header("HTTP/1.1 301 Moved Permanently");
      header("Connection: close");

      Remember that if you don’t define your 301 redirect in the header, it will automatically default to a 302 redirect. When you’re finished, save the file and test your results by visiting the old link.

      A Solution to Broken Links

      Broken links may increase your website’s bounce rate, but you can avoid this problem by using redirects. While 301 redirects are the most common solution for rerouting traffic, there are many other temporary options. By choosing the right redirect, you can avoid displaying 404 error pages and keep visitors on your website longer.

      With DreamHost, you can avoid this kind of complicated website management. We offer professional website management services that leave any technical problems to the experts. Check out our plans today to ensure that all your pages are primed for peak performance!

      Website Management Made Easy

      Let us handle the backend — we’ll manage and monitor your website so it’s safe, secure, and always up.

      DreamCare website tech support

      Source link

      How to Fix the “Too Many Redirects” Error in WordPress (13 Methods)

      URL redirection is necessary when pages have changed their addresses permanently or temporarily. However, sometimes your website can get stuck in a redirection loop. If this happens, you may face the “too many redirects” error that prevents you from accessing web pages.

      Fortunately, you can use several methods to fix this redirection issue. The problem usually lies within your website, browser, server, or third-party plugins or programs. By taking the time to diagnose the cause of the error, you can solve it relatively quickly.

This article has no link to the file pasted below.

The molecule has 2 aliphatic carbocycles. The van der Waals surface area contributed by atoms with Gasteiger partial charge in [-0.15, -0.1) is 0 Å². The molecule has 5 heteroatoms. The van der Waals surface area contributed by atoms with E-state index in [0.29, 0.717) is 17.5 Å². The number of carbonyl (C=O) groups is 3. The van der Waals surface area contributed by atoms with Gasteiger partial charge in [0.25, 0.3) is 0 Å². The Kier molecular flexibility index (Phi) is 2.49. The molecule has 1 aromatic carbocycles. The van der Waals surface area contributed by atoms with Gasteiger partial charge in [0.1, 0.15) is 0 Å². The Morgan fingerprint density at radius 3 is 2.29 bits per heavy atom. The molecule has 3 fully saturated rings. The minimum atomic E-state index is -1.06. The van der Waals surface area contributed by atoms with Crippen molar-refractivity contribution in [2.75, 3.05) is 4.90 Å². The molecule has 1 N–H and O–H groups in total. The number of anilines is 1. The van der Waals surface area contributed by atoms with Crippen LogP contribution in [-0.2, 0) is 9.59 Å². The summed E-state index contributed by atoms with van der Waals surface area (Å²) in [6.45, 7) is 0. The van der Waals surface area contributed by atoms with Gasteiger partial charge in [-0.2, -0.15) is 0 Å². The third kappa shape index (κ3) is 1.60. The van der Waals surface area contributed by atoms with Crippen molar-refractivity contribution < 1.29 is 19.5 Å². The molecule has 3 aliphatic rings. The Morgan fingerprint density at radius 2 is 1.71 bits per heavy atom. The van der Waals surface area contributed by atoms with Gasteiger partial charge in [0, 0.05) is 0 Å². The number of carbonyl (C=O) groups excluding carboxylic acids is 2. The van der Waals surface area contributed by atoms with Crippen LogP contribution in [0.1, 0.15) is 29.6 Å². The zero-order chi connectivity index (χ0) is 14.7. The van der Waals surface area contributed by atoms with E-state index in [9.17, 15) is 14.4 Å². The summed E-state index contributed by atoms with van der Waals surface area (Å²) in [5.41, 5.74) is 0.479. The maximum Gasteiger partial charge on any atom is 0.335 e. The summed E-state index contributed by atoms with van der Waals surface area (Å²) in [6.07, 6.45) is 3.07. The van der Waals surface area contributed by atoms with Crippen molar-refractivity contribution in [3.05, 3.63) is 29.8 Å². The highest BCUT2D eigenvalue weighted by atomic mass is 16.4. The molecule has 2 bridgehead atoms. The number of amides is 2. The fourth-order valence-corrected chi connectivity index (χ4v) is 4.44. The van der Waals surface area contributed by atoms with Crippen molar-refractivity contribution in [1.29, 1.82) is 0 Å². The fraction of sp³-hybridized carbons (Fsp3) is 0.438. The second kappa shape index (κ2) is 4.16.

In this article, we’ll look at common causes of the “too many redirects” error in WordPress and how to fix them. We’ll also explain how to prevent the problem from happening again in the future. Let’s get started!

      What Causes the “Too Many Redirects” Error in WordPress

      The “too many redirects” error happens when your WordPress website gets stuck in redirection loops. For example, it may try to send you to another URL that points to an entirely different link. If this process continues, your browser may trigger the error and fail to load the site.

      This error looks different depending on the browser you use. For example, in Google Chrome, it usually displays as “ERR_TOO_MANY_REDIRECTS” or “This webpage has a redirect loop.”

      The “too many redirects” error in Google Chrome. 

      If you use Mozilla Firefox, the error usually reads as “The page isn’t redirecting properly.” Alternatively, it displays as “This page isn’t working right now” in Microsoft Edge. Finally, Safari users may encounter “Safari Can’t Open the Page.”

      Unlike some other common WordPress errors, the “too many redirects” issue doesn’t usually solve itself. As such, you’ll need to troubleshoot the origins of the problem to fix it.

      Skip the Stress

      Avoid troubleshooting when you sign up for DreamPress. Our friendly WordPress experts are available 24/7 to help solve website problems — big or small.

      How to Fix the “Too Many Redirects” Error in WordPress (13 Methods)